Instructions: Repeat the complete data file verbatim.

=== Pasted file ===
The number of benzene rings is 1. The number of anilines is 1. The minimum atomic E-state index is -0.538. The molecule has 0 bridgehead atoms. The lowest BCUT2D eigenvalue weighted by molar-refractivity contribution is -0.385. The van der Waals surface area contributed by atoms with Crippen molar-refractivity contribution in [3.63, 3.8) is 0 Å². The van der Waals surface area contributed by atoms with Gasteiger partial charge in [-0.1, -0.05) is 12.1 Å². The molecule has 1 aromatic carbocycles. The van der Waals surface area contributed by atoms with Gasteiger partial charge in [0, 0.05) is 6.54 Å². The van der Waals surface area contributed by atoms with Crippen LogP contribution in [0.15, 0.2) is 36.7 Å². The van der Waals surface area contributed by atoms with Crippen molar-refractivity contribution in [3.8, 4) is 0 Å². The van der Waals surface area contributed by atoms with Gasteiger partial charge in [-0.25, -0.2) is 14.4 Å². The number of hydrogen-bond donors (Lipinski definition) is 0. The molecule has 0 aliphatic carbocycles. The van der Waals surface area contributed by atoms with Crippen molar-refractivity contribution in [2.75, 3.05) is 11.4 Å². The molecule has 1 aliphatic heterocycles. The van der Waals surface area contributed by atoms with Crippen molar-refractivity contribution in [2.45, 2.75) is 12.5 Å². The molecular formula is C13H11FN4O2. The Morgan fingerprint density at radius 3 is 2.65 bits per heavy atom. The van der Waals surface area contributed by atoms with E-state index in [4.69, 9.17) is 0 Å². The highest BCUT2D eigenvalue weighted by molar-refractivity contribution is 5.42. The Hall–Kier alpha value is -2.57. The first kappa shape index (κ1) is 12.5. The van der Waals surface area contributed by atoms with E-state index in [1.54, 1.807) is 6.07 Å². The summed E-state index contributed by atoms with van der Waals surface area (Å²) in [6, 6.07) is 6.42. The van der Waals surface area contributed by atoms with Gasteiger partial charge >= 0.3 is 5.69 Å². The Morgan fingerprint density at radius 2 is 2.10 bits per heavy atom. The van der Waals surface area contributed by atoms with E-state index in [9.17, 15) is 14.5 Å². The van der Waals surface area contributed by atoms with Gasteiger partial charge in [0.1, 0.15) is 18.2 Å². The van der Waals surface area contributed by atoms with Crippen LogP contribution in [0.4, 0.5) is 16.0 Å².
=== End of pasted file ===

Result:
The number of benzene rings is 1. The number of anilines is 1. The minimum atomic E-state index is -0.538. The molecule has 0 bridgehead atoms. The lowest BCUT2D eigenvalue weighted by molar-refractivity contribution is -0.385. The van der Waals surface area contributed by atoms with Crippen molar-refractivity contribution in [3.63, 3.8) is 0 Å². The van der Waals surface area contributed by atoms with Gasteiger partial charge in [-0.1, -0.05) is 12.1 Å². The molecule has 1 aromatic carbocycles. The van der Waals surface area contributed by atoms with Gasteiger partial charge in [0, 0.05) is 6.54 Å². The van der Waals surface area contributed by atoms with Crippen LogP contribution in [0.15, 0.2) is 36.7 Å². The van der Waals surface area contributed by atoms with Crippen molar-refractivity contribution in [3.8, 4) is 0 Å². The van der Waals surface area contributed by atoms with Gasteiger partial charge in [-0.25, -0.2) is 14.4 Å². The number of hydrogen-bond donors (Lipinski definition) is 0. The molecule has 0 aliphatic carbocycles. The van der Waals surface area contributed by atoms with Crippen molar-refractivity contribution in [2.75, 3.05) is 11.4 Å². The molecule has 1 aliphatic heterocycles. The van der Waals surface area contributed by atoms with Crippen molar-refractivity contribution in [2.45, 2.75) is 12.5 Å². The molecular formula is C13H11FN4O2. The Morgan fingerprint density at radius 3 is 2.65 bits per heavy atom. The van der Waals surface area contributed by atoms with E-state index in [4.69, 9.17) is 0 Å². The highest BCUT2D eigenvalue weighted by molar-refractivity contribution is 5.42. The Hall–Kier alpha value is -2.57. The first kappa shape index (κ1) is 12.5. The van der Waals surface area contributed by atoms with E-state index in [1.54, 1.807) is 6.07 Å². The summed E-state index contributed by atoms with van der Waals surface area (Å²) in [6, 6.07) is 6.42. The van der Waals surface area contributed by atoms with Gasteiger partial charge >= 0.3 is 5.69 Å². The Morgan fingerprint density at radius 2 is 2.10 bits per heavy atom. The van der Waals surface area contributed by atoms with E-state index in [9.17, 15) is 14.5 Å². The van der Waals surface area contributed by atoms with Gasteiger partial charge in [0.1, 0.15) is 18.2 Å². The van der Waals surface area contributed by atoms with Crippen LogP contribution in [0.4, 0.5) is 16.0 Å².